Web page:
Records Revisited: The Waterboys – This Is The Sea (1985)

Mike Scott could have been many things; he was such a good storyteller. But we know more about what he didn’t become. By choice. Probably because he had already made his »perfect« album by 1985.

»This Is The Sea« by The Waterboys, an album which gave a Scotsman the key to the stadium only for him to throw it away again afterwards. After all, the life of a rock star in 1985 was already the most exhausting thing in the world.

He tamed his mop of hair under a huge hat. He almost looked like Dylan, whom he idolises.  He even smoked a joint or two with him once. He likes to say. In this video from the eighties. Where he patiently answers the stupid questions from a reporter who wants to know if he wants to be a rock star. Innocent smile. »No, I don’t want to be a rock star, I don’t even want to sell records— unless they’re really good!«

In 1985, Mike Scott is a Scots lad who knows what life is all about. At least he thinks he does, which amounts to the same thing. He had already released two albums with his band The Waterboys. They were not nearly as successful as those from U2, for whom he had already played support. But Scott knows what he has. He’s read a lot of great books. And C.S. Lewis. So he pushes rest if the bookshelves over and wraps up the big themes in even bigger lines to scribble on the back of a fag packet.

It’s a good story, and Scott likes good stories. That’s why he’s living in the eighties, which are writing world history – for him, for the Brits and the rest of us as well. Yeah, we know the old story. As life becomes as hard as the concrete jungle in Maggy Thatcher Land, Scott sings about the places that are special to him: the stars and the sea. And not just any sea, but the one that may have started out as a meagre trickle, but has become this endless expanse that people look at with awe, because, as a human being, it makes you feel really small.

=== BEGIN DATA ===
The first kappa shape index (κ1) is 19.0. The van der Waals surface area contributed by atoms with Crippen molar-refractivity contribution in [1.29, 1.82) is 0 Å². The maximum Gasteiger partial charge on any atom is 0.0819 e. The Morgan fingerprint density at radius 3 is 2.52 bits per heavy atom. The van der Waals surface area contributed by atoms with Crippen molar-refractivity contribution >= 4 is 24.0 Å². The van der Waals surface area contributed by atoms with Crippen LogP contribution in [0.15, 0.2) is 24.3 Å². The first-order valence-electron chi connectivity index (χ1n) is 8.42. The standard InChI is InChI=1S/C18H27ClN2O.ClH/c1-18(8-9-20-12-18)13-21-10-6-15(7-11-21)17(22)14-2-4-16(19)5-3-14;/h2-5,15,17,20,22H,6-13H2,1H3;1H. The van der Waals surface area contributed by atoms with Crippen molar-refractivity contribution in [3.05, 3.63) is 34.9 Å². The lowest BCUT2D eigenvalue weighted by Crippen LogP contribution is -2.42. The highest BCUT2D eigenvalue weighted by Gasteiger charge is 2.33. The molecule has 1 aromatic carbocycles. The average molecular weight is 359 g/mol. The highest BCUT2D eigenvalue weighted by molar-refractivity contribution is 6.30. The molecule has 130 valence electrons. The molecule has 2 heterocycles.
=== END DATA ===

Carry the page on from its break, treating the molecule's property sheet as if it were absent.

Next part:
Away from the stadium, and into the pub. But not in the way you might think.

»The Sea« is the last track on the album that I am listening to for the first time today. Yes, you heard right, for the first time! For me it’s the beginning, because Scott is standing next to me with his 12-string guitar, tapping me on the shoulder and nodding benevolently: Hey, you’ll do well. He doesn’t promise anything, he just knows, he doesn’t have to explain a thing. After all, he stumbles through life just like you and me. »That was the river, this is the sea.« There’s nothing you can do about it, except believe.

Fittingly, God also sings on the rest of the songs, most of which are quite good. Not the God you pray to while kneeling at creaking pews or rattling rusty rosaries. He is probably referring to the kind of divine help you get when you cook up two or three magic mushrooms at home. So you pour yourself a cup of tea.

»There’s nothing you can do about it except believe.«

Mike Scott is not one of those great prophets who shout out their revelations. He’s more of a quiet listener, registering everything, even the details. It is said he has always had an eye for them. And that’s why he tells such beautiful stories. Especially about love.

That’s what it’s all about. But not in a cheap biblical way like Bono or Bowie. Scott already made sure of that when he blew the eighties through his saxophone and cranked up the snares to a stadium roar. I wonder how many people before me have imagined Scott playing a song like »The Whole Of The Moon« in front of 200 million people, meaning in front of endless sea of faces, all embracing each other and kissing life in canon.

Maybe it’s because I’m listening to this album for the first time today. I didn’t know The Waterboys, I’ve never heard Scott play before. I only know what he has become. Not a stadium rock star playing boring stadium songs. Not one who sleeps in an oxygen tent and injects himself with baby blood. After this »perfect album«, as he once called it, he moved to Ireland and played in pubs. Since then, many more albums have been released. Not all of them quite as good as Scott had promised as a mid-twenty-something. But he still managed to sell a few.